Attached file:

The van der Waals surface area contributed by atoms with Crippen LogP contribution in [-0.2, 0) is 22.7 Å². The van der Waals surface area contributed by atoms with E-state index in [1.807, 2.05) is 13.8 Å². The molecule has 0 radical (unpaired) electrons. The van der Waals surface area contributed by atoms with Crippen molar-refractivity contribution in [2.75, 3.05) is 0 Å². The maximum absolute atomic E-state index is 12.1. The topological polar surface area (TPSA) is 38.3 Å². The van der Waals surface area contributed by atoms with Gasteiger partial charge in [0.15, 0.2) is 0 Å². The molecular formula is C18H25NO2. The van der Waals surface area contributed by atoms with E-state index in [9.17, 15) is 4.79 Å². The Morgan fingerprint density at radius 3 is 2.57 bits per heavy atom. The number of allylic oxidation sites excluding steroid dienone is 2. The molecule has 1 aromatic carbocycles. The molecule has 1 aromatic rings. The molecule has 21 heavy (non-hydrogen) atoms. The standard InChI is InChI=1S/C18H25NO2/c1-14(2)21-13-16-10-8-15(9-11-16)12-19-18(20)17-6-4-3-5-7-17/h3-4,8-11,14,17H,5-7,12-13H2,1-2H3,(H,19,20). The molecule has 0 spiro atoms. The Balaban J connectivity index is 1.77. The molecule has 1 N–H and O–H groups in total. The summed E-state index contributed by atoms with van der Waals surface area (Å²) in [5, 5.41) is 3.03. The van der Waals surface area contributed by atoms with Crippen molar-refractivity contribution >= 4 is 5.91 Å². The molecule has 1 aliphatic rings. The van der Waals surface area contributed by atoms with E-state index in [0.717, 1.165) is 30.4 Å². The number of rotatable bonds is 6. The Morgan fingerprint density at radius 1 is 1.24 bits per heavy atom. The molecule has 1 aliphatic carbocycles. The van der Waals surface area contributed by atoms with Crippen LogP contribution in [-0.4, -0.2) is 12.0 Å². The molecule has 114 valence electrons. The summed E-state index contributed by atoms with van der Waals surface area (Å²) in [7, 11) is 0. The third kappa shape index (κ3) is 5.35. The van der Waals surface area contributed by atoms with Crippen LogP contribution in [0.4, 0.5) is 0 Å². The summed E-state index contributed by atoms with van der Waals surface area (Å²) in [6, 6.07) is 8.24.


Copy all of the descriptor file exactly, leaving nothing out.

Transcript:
The van der Waals surface area contributed by atoms with Crippen LogP contribution in [-0.2, 0) is 22.7 Å². The van der Waals surface area contributed by atoms with E-state index in [1.807, 2.05) is 13.8 Å². The molecule has 0 radical (unpaired) electrons. The van der Waals surface area contributed by atoms with Crippen molar-refractivity contribution in [2.75, 3.05) is 0 Å². The maximum absolute atomic E-state index is 12.1. The topological polar surface area (TPSA) is 38.3 Å². The van der Waals surface area contributed by atoms with Gasteiger partial charge in [0.15, 0.2) is 0 Å². The molecular formula is C18H25NO2. The van der Waals surface area contributed by atoms with E-state index in [9.17, 15) is 4.79 Å². The Morgan fingerprint density at radius 3 is 2.57 bits per heavy atom. The number of allylic oxidation sites excluding steroid dienone is 2. The molecule has 1 aromatic carbocycles. The molecule has 1 aromatic rings. The molecule has 21 heavy (non-hydrogen) atoms. The standard InChI is InChI=1S/C18H25NO2/c1-14(2)21-13-16-10-8-15(9-11-16)12-19-18(20)17-6-4-3-5-7-17/h3-4,8-11,14,17H,5-7,12-13H2,1-2H3,(H,19,20). The molecule has 0 spiro atoms. The Balaban J connectivity index is 1.77. The molecule has 1 N–H and O–H groups in total. The summed E-state index contributed by atoms with van der Waals surface area (Å²) in [5, 5.41) is 3.03. The van der Waals surface area contributed by atoms with Crippen molar-refractivity contribution >= 4 is 5.91 Å². The molecule has 1 aliphatic rings. The van der Waals surface area contributed by atoms with E-state index in [0.717, 1.165) is 30.4 Å². The number of rotatable bonds is 6. The Morgan fingerprint density at radius 1 is 1.24 bits per heavy atom. The molecule has 1 aliphatic carbocycles. The van der Waals surface area contributed by atoms with Crippen LogP contribution in [-0.4, -0.2) is 12.0 Å². The molecule has 114 valence electrons. The summed E-state index contributed by atoms with van der Waals surface area (Å²) in [7, 11) is 0. The third kappa shape index (κ3) is 5.35. The van der Waals surface area contributed by atoms with Crippen LogP contribution in [0.4, 0.5) is 0 Å². The summed E-state index contributed by atoms with van der Waals surface area (Å²) in [6, 6.07) is 8.24.